x
Dartmouth-Hitchcock logo
Home / For Patients & Visitors / Health & Wellness Stories / Dancing with Parkinson's
In This Section

Dancing with Parkinson's

Dancing with Parkinson's

“As soon as they enter the dance class, they’re not patients,” says Diviya Kaul, MD, chief resident in Neurology, “they’re dancers.”

That is really the only rule of the Upper Valley Dancing with Parkinson’s, the dance class designed and led by Kaul to help people with Parkinson’s and any other movement disorder to improve mobility and functionality. “And we don’t view people as having a problem,” Kaul adds. “Parkinson’s might be a mark of their identity, but you know what, here they’re doing something about it. Here they’re empowered.”

It was during her second year of residency that Kaul narrowed her focus to Neurology, and she credits her mentors Stephen Lee, MD, PhD, and Mary Feldman, DO, in Neurology for encouraging her to pursue movement disorders. But Kaul is no stranger to movement by design, having trained since a young age in various forms of dance, including Indian classical dance and (her favorite) Bollywood dance.

“I have my medicine life [as a neurology resident],” she says, “and my other my passion is dance.”

In her research about using dance as a means of improving strength and mobility in Parkinson’s disease patients, Kaul stumbled upon a program offered by the Mark Morris Dance Group in Brooklyn, NY. Dance for PD® began as a collaboration between the dance group and the Brooklyn Parkinson’s Group by offering dance classes, free of charge, for people with Parkinson’s. The organization has since grown into a network of affiliate classes available in many parts of the country and around the world.

When Kaul learned that Dance for PD® also offered training to become a certified dance teacher, she wasted no time in applying, and last year attended the intensive workshop in Brooklyn. “It was so interesting to be there because most people were coming from an art perspective,” she says, “and then there was me with my science background. I learned so much from them about dance students’ feelings and sensitivities, and about what kind of attention they need in a class.”

Even before she completed the workshop, Kaul wanted to launch a version of Dance for PD® in the Upper Valley. With the support of Dartmouth-Hitchcock and the Neurology department, the first class was offered on December 22, 2016, and now every Thursday from 5:45 to 6:45 PM, she and a growing group of dancers take up space in one of the auditoria, crank up the music and get moving. The class is free of charge and open to anyone with a movement disorder.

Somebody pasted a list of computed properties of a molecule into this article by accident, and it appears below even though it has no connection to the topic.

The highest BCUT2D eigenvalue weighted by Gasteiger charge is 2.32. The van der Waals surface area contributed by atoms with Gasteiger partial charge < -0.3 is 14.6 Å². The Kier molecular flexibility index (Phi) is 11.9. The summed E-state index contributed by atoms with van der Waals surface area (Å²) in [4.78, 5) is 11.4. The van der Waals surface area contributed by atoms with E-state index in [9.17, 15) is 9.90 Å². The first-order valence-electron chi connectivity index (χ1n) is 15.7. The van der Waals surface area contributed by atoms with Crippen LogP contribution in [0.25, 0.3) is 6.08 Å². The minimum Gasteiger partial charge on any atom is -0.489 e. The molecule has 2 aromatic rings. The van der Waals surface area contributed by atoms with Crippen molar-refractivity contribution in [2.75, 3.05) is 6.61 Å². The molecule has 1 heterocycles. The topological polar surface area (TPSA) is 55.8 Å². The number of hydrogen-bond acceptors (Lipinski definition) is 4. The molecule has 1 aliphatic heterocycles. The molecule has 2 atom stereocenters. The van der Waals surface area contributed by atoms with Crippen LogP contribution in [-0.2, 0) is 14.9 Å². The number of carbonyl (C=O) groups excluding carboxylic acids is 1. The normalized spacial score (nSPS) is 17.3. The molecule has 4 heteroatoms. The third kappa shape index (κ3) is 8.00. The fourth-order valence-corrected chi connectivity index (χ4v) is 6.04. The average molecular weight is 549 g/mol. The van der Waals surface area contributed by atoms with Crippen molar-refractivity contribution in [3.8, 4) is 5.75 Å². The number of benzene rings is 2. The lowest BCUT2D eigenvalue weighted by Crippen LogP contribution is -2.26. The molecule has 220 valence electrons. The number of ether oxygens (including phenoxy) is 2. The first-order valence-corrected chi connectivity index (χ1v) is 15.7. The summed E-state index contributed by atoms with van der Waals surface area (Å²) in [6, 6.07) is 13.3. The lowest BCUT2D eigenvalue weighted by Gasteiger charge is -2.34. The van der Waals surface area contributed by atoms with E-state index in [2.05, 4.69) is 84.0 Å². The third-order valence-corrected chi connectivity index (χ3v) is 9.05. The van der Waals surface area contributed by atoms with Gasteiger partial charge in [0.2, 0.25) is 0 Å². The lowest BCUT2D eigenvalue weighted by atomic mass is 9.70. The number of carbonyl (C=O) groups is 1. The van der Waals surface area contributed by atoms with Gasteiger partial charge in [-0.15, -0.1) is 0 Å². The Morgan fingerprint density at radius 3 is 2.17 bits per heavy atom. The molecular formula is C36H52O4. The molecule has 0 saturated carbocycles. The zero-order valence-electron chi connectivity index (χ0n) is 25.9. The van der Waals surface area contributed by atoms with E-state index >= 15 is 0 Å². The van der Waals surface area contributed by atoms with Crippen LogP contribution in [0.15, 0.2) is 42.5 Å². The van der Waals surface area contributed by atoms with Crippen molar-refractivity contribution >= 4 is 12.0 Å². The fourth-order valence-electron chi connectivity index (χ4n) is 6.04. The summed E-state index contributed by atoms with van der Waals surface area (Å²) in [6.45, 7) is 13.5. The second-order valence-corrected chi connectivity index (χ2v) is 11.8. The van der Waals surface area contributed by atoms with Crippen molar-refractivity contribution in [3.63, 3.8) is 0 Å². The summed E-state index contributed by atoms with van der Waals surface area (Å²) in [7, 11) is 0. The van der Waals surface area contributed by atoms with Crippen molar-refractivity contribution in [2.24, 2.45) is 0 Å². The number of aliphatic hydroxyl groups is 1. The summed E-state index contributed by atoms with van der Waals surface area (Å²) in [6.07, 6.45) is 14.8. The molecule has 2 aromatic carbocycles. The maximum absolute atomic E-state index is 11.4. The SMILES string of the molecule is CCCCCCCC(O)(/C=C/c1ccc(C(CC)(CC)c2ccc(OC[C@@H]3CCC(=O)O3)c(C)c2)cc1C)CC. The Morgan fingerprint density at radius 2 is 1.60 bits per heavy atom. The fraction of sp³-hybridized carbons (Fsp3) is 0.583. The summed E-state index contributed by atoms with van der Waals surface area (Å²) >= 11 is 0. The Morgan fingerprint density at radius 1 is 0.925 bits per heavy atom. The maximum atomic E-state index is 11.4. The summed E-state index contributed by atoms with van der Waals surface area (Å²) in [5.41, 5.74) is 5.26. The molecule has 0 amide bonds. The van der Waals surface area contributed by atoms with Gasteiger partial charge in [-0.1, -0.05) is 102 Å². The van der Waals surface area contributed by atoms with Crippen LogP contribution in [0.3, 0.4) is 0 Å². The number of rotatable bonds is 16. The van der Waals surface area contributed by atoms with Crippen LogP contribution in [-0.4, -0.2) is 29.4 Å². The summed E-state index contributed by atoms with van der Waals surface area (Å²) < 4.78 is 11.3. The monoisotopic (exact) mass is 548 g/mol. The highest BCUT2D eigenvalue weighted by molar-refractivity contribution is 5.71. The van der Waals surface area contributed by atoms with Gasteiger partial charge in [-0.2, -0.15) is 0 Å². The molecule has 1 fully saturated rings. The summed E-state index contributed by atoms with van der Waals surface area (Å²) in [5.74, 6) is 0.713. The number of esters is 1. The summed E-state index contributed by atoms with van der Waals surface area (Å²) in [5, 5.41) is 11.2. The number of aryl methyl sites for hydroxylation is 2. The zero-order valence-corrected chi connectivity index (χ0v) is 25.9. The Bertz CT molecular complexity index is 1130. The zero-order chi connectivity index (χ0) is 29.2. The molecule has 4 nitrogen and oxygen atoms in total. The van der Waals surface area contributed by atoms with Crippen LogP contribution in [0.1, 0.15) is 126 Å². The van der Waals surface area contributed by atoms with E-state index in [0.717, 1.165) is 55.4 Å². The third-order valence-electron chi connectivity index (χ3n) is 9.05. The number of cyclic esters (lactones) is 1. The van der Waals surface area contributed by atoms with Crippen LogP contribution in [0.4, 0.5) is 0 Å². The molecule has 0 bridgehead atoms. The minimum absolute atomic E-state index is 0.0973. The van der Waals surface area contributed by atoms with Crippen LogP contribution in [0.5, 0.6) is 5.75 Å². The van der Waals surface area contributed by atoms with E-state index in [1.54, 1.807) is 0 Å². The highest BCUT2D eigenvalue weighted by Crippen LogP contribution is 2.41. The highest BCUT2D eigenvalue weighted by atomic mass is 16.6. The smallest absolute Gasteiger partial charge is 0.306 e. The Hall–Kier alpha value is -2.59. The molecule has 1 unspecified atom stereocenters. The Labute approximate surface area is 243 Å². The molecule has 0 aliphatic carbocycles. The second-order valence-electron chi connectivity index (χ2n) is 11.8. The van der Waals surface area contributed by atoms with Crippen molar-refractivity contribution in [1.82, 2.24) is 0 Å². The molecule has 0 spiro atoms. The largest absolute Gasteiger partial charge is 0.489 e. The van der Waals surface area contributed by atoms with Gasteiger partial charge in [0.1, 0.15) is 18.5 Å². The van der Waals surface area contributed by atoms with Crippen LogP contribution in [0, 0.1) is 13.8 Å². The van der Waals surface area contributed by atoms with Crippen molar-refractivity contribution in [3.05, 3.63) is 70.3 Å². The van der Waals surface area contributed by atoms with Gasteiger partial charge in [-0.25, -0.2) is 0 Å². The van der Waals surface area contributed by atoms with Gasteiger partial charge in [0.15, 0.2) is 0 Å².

Kaul is amazed at the progress of the group. “When people come in, they’re not moving,” she says. “But by the end of class, the transformation is amazing. You suddenly see these people up and dancing with each other. It’s like magic happening right in front of you.”

Going from the “magic” of dance’s effects on movement disorder to quantitative measurements will be the focus of Kaul’s research as she begins her fellowship at Stanford later this summer.

In the meantime, all the fun that Kaul and her dancers are having every Thursday is gaining the attention of her fellow residents, who she says, “are coming out of the woodwork offering to play music at the class. One of them wants to come play the steel drums!”

And as the dancers continue to improve mobility, strength and cognitive function, they’re enjoying the added benefit of learning a range of techniques from a variety of dance styles. Given Kaul’s love of Indian and Bollywood dancing, she admits she’s leaned on that style in class. “And now they request it,” she says, adding, “I always tell them, if you’re ever invited to an Indian wedding, you’re going to be so prepared!”

Saturday, April 29, is World Dance for Parkinson’s Day, an occasion to celebrate the organizations around the world—and their dancers—and to highlight the rich benefits of dancing through the limitations of Parkinson’s.


0